Is This What Will Be, or What Might Be?
In theory, I’m currently writing a YA fantasy novel called Graveyard Girl, about fifteen-year-old Emily Macomber, who inherits a rather unpleasant psychic ability. I have 14,000 words of a planned 65-75,000 written. My wife and agent are both enthused about it, and I admit it’s probably going to be a good story, but it hasn’t really taken off yet. Partly, I think the high expectations are discouraging me.
At any rate, after almost two months of very slow progress, I decided that maybe if I had multiple projects going (as I often do), then I would at least get something done, even if it’s not whipping through the rest of Graveyard Girl. Rather than start yet another new project, though, I decided to pull out some I’d started previously. So I went looking through my “works in progress” folder, which has a few hundred projects in it in various stages of development, and pulled out some I thought were promising.
Well… that’s not quite all of the truth. I also started some new ones. My trip to San Diego for the Comic-Con spurred some ideas, and I indulged myself a little. There’s also one project that was prompted by an editor’s remark on what he was looking for.
So I’ve now written the first draft of an all-new Christmas story with the working title “Best Present Ever,” and scribbled an outline for Crosstime Charlie and the Helium Barons, and written the opening of an untitled mystery starring a guy who calls himself Bob, who only investigates murders the cops say weren’t murder. That’s the new stuff. (I’m not counting the two story ideas that never got past quick notes.)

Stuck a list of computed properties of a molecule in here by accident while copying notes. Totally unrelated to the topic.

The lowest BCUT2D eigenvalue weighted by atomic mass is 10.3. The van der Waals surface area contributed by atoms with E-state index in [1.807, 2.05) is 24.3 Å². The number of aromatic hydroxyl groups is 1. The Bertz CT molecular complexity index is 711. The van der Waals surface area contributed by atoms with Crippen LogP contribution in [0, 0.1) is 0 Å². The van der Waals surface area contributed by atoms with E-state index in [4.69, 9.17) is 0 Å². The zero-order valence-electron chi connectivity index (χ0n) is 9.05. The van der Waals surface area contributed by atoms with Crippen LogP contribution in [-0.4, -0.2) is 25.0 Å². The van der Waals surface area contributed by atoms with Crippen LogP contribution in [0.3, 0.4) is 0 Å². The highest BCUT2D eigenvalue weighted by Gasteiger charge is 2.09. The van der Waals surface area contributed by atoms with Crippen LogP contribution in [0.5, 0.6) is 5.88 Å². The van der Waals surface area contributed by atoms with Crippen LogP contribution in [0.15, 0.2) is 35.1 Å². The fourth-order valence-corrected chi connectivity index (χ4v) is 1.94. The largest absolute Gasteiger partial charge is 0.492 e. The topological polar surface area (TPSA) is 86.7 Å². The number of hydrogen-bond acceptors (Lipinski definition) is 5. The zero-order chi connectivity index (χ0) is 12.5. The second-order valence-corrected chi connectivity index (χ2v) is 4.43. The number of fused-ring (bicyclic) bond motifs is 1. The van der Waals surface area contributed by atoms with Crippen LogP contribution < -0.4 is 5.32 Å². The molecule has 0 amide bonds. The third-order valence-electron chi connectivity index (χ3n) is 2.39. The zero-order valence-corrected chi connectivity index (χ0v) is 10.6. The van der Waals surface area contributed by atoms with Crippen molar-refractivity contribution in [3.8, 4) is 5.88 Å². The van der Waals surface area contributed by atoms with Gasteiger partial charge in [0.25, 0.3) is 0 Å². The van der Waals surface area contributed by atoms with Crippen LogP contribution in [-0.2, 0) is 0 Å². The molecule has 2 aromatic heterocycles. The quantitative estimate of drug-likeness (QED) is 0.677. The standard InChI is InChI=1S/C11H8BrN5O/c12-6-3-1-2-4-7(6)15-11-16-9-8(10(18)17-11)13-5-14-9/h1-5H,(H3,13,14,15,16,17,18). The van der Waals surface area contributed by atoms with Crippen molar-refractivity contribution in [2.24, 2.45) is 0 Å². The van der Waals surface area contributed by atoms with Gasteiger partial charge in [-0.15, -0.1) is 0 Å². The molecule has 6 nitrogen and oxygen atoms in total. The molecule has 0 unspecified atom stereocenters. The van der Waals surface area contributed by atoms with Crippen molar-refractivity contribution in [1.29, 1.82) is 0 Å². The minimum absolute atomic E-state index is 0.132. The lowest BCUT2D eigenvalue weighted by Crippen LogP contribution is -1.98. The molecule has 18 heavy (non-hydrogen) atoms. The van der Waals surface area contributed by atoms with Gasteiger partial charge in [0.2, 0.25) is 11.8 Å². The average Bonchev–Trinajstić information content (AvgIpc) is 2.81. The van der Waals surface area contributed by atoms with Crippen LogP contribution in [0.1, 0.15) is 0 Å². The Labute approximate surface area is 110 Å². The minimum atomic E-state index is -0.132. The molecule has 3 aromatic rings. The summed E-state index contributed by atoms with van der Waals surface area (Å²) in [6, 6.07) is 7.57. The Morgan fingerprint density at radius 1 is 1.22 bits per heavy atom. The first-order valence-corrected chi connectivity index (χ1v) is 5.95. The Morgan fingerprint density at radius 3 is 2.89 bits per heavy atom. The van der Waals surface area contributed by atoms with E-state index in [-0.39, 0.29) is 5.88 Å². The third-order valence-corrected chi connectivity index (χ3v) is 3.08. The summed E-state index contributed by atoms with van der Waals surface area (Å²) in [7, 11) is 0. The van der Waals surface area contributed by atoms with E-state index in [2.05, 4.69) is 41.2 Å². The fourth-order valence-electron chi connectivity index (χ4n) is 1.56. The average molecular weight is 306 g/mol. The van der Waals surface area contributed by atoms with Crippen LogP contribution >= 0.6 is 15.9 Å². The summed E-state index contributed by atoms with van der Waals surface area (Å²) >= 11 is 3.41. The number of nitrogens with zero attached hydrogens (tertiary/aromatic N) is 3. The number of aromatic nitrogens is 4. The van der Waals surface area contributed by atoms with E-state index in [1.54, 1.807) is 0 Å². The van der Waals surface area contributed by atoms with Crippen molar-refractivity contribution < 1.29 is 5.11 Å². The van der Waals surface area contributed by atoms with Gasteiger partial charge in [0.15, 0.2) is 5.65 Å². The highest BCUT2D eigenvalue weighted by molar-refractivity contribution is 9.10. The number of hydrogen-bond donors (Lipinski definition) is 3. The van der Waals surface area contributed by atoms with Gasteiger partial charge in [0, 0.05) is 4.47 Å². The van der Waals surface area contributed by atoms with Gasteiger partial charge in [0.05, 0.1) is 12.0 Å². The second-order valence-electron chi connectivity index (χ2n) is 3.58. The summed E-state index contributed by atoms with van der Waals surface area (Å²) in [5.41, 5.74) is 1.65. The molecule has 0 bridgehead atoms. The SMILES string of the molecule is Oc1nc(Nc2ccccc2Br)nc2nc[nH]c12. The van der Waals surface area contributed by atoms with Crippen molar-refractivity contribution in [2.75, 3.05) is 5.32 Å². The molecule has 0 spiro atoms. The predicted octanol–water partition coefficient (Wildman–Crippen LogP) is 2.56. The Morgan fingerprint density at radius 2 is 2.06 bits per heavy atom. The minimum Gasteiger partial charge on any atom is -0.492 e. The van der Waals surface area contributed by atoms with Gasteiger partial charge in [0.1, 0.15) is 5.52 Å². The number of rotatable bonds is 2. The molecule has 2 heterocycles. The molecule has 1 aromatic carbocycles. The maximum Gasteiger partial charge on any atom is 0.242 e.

And the old stuff — I was pleasantly surprised, looking at some of these. I think they’re pretty good, and I’m looking forward to working on them.
There’s The Dragon’s Price, a good old-fashioned fantasy, first in a series called “Signs of Power,” about Malborn Knightsbane, who was born with the magical ability to reshape his own flesh under certain circumstances. I have 16,000 words of an estimated 150,000.
There’s Tom Derringer and the Aluminum Airship, which was originally intended to be a YA steampunk novel to cash in on the trend, but which mutated into something else. I have 27,000 words of a planned 75,000.
There’s On A Field Sable, continuing the series begun in A Young Man Without Magic and Above His Proper Station. The viewpoint character isn’t Anrel Murau, though; it’s Mareet Saruis, who did not appear in the first two novels, though her father’s name was mentioned. Anrel has a small role. I have 41,000 words, a detailed outline, and extensive notes; I think it’ll run about 150,000 words.
And then there’s Ethshar — I’ve worked recently on Ishta’s Playmate and The Sorcerer’s Widow, but neither of them has gotten all that far yet.
Most of these older projects were put aside as not what the market wanted, but at this point, my attitude is, “Screw the market.” I’ll write what I please, and if no one in New York wants it, there are small presses that will, or if worse comes to worst, I can self-publish.
But I don’t know which of these, if any, I’ll actually finish. We’ll see.